What’s your life? Fight or Journey? On March 5, I took a look at Journey.
Today, it’s Fight. In spite of its difficulties, I believe Fight is a more dominant biblical theme than Journey. For good reasons.
First exhibit: The Old Testament. For reasons that reside deep inside the mind of God, he chose to form a nation and then set that nation on collision course with other nations. You can’t get away from this truth. The Israelites fought pretty much every group with an ‘–ite’ on the end of its name. It is true that they were sometimes condemned for such behaviour, but on dozens of occasions, they are commanded by God to go and slay their enemies. Yes, commanded. God’s use of warfare to achieve his ends must, of course, be placed within the context of his redemptive purposes, but he surely does not avoid warfare as a means to an end. Fighting, a violent physical activity, and yes, a symptom of our fallenness, is used by God as a tool in his hands to achieve his ends.
Second and most important exhibit: The gospels. The gospels present Christ in direct opposition to the Devil. His temptation in the desert, followed by his myriad healings and exorcisms bring him into conflict with his Opposition, the prince of the air. Furthermore, he is opposed constantly by people who want to kill him. In addition, he frames his teaching in terms of ‘with me or against me.’ Even in the Sermon on the Mount. Blessed are you when you are persecuted ‘in my name.’ That’s Fight. With me or against me. You must pick a side. No fence-sitting permitted.
But the crucial one must be the highpoint of history, when the Son of God hung upon a cross, died and was then resurrected. This act is represented as a triumph. A victory over sin, death and Satan. It is Fight which lies at the very heart of the Christian faith. A fight which God wins and into which he calls us.
It is, of course, tragic that European Christian leaders and Popes thought that capturing Jerusalem or fighting each other on behalf of God was a correct interpretation of Scripture. They were wrong. The Fight is internal – for purity – and yet it is also focused outwards.
Put on the full armor of God, so that you will be able to stand firm against the schemes of the devil. For our struggle is not against flesh and blood, but against the rulers, against the powers, against the world forces of this darkness, against the spiritual forces of wickedness in the heavenly places. Therefore, take up the full armor of God, so that you will be able to resist in the evil day, and having done everything, to stand firm.…
I wonder if you have attended churches where the dominant idea was ‘fighting the devil.” I have. Every prayer meeting was a duel with the devil. Off we went, ‘taking the land,’ ‘declaring spiritual truths to each other and to spiritual forces.’ It can get tiring after a while. I’m bound to say, however, that when the sense of Fight is absent, a church can lose its confidence.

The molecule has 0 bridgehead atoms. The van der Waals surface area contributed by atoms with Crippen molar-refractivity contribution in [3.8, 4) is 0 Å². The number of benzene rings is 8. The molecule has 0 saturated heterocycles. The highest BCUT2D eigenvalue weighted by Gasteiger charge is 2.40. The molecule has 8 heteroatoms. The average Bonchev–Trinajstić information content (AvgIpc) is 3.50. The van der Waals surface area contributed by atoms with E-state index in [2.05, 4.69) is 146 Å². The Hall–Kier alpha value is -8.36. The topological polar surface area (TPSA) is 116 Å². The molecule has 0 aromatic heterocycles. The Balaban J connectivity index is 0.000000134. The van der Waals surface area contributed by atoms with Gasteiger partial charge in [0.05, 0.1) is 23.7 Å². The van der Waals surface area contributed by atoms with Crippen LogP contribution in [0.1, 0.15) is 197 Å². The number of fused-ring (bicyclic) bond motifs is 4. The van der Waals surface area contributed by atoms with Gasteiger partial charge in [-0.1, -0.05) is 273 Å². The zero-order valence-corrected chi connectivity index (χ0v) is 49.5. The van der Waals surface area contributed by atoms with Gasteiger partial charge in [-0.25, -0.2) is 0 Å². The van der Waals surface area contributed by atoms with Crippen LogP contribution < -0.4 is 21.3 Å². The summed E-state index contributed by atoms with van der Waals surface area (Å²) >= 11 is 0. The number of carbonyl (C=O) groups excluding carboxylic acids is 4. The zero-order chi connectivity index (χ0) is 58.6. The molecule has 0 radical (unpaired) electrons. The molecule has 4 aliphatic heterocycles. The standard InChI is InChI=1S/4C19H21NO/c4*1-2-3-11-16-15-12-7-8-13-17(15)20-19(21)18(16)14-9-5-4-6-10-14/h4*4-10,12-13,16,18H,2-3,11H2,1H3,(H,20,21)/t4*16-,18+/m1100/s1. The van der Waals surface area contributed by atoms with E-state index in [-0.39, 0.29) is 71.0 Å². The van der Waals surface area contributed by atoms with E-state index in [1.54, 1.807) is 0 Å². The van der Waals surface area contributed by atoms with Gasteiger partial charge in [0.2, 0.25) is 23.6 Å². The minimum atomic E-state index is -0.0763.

And it can lose its way.
Ask yourself as you look out over your congregation on a Sunday morning: ‘Do we look like an army? Do we live like people who are in a fight for the Kingdom of God, praying with fervour for the glory of God to be revealed and for his kingdom to come?’
I love these lyrics from Our God Reigns by Delirious:
Yes he reigns, yes you reign, yes you reign,
For there is only one true God,
But we've lost the reins on this world,
Forgive us all, forgive us please,
As we fight for this broken world on our knees.
As we fight for this broken world on our knees. What passion! What drive!
I favour Fight right now, because we need it more. In hospitals around the land, our health care professionals are fighting a virus which is killing people. Christians are bonding together in prayer, to pray for God’s Kingdom to come and within that idea is Fight. Fight against the virus and against an enemy who seeks to discourage us and wear us down. Even to divide us.
So, in prayer, we need to fight for those we love and those in need. But we also need to stand boldly on the name of our Saviour, whose victory cry still rings out. That’s why the metaphor, Fight, is far more valuable right now than Journey (though both have their place).
Let us fight on our knees because we know that our God is already victorious.
This week, we’re releasing the second article on Divorce by Neil Powell, the City London Director for City to City U.K. and a chair of City to City Europe, a church planting organisation . Click here for 'Is a Christian permitted to divorce an abusive spouse?'